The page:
Altar in the Vatican, during Christmas Mass. 80 feet below are the remains of Saint Peter.
Basilica of St. Peter from 331 until 17th century A.D. It was destroyed by a fire.
G is the representation of the foundation of the 4th century Church, the rest is beneath the foundation - as it would have appeared in the 4th century.
Overview of Peter's area. The undisturbed 4th century shrine for Paul's remains, built by Constantine.
Several excavated streets under the Vatican. Surrounded by tombs of the 2nd and 3rd century.
Peter's grave is 80 feet down, it took 10 years of amazing discoveries before they reached the Peter's area; most bodies clearly identified by name, art, poetry, mosaics, statuary. Pius knew they had rediscovered Peter's bones in the 2nd century grave, surrounded by the 4th century shrine built by Constantine.
Peter's bones were kept in a box. His bones were different than the others because they contained one man, wrapped in remains of purple cloth with gold thread, a tile saying "Peter is here" in Greek, was found in the box.
How the 4th century shrine appeared in 1949
c. 1966 the remains of Peter's house in Capernaum, Israel. Similar graffiti as Paul's tomb.
The slab that kept out moisture, thieves. Slab (a rock) helping to preserve Peter's body when the others around him were already dust.
The red wall with graffiti saying this is Peter, follower of Jesus Christ. Identical art found to Peter's home in Capernaum.
Original 2nd century tomb the 4th century tomb surrounded.
The discovered bones were found in the repository wall and later returned.
Darker bones are the remaining bones of Peter.
Photos of Peter's bones.
Peter's tomb today, located under the altar in St. Peter's Basilica, Vatican City, Italy.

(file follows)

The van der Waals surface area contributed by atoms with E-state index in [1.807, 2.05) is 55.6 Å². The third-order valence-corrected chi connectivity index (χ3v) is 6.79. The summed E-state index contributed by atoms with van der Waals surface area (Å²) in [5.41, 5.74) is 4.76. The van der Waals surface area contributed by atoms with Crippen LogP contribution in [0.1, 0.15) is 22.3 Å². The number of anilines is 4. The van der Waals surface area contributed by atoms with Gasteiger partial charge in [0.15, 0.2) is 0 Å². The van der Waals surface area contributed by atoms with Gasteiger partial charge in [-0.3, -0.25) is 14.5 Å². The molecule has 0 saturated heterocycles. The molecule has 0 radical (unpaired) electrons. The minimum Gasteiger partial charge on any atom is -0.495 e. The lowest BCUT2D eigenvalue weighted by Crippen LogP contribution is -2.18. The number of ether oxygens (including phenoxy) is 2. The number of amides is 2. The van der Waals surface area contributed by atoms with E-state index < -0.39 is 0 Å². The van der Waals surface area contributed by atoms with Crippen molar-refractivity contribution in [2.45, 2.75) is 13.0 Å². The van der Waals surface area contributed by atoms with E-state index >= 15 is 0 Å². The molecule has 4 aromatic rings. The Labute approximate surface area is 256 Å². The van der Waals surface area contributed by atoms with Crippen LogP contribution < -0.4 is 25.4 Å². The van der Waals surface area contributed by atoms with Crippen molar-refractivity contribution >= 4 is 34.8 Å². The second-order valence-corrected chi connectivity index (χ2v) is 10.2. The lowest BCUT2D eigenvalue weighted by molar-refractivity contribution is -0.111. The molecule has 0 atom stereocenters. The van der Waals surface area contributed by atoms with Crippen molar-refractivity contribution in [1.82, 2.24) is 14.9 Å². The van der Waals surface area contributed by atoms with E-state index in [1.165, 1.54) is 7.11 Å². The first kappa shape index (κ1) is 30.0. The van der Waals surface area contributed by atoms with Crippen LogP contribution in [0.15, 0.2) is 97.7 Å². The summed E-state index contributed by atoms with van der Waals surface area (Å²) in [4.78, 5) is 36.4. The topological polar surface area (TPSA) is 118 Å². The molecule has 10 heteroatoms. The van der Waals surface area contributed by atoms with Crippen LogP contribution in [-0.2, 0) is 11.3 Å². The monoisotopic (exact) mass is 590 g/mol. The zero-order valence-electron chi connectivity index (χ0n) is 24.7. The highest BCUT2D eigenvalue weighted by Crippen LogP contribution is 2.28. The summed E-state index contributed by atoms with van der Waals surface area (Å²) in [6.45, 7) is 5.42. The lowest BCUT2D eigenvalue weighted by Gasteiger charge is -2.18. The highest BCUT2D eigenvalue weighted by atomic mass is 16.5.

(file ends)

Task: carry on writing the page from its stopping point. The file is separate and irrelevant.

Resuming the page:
So they came and saw where he was staying, and they stayed with him that day, for it was about the tenth hour [4 p.m.]. 40 One of the two who heard John speak and followed Jesus was Andrew, Simon Peter's brother. 41 He first found his own brother Simon and said to him, “We have found the Messiah” (which means Christ). 42 He brought him to Jesus. Jesus looked at him and said, “So you are Simon the son of John? You shall be called Cephas” [which means Peter, Cephas and Peter are from the word for rock in Aramaic and Greek, respectively.]
What does a relatively large house in ancient Capernaum have in common with the Basilica Papale di San Pietro in Vaticano? They are both the homes of Peter, who loved and followed Jesus Christ. Both the house in Capernaum and the 2nd century grave site have the same graffiti proclaiming this is Peter, follower of Jesus. Where is the 2nd century grave located? Beneath the Altar of the Vatican.
Peter knew his death was going to be crucifixion, Jesus told him.John 21:17-19
He said to him the third time, “Simon, son of John, do you love me?” Peter was grieved because he said to him the third time, “Do you love me?” and he said to him, “Lord, you know everything; you know that I love you.” Jesus said to him, “Feed my sheep. 18 Truly, truly, I say to you, when you were young, you used to dress yourself and walk wherever you wanted, but when you are old, you will stretch out your hands, and another will dress you and carry you where you do not want to go.” 19 (This he said to show by what kind of death he was to glorify God.) And after saying this he said to him, “Follow me.”
Jesus knew where Peter would be buried, he took Peter to Caesarea to give him the prophesy:
And I tell you, you are Peter, and on this rock I will build my church, and the gates of hell shall not prevail against it.
Peter's final resting place was rediscovered in the 1939 dig; began when Pope Pius XI died and there wasn't a good place to bury him. The workmen of Pope Pius XII discovered it wasn't going to just be pagan people underneath the floors of the Basilica. After 10 years of amazing discoveries, most bodies clearly identified by name, art, poetry, mosaics, statuary, Pius knew they had probably rediscover Peter's bones in the 2nd century grave surrounded by the 4th century shrine built by Constantine. Pius decided they would wait until the evidence looked completely irrefutable, they waited until December 23, 1950, when Pius told the world.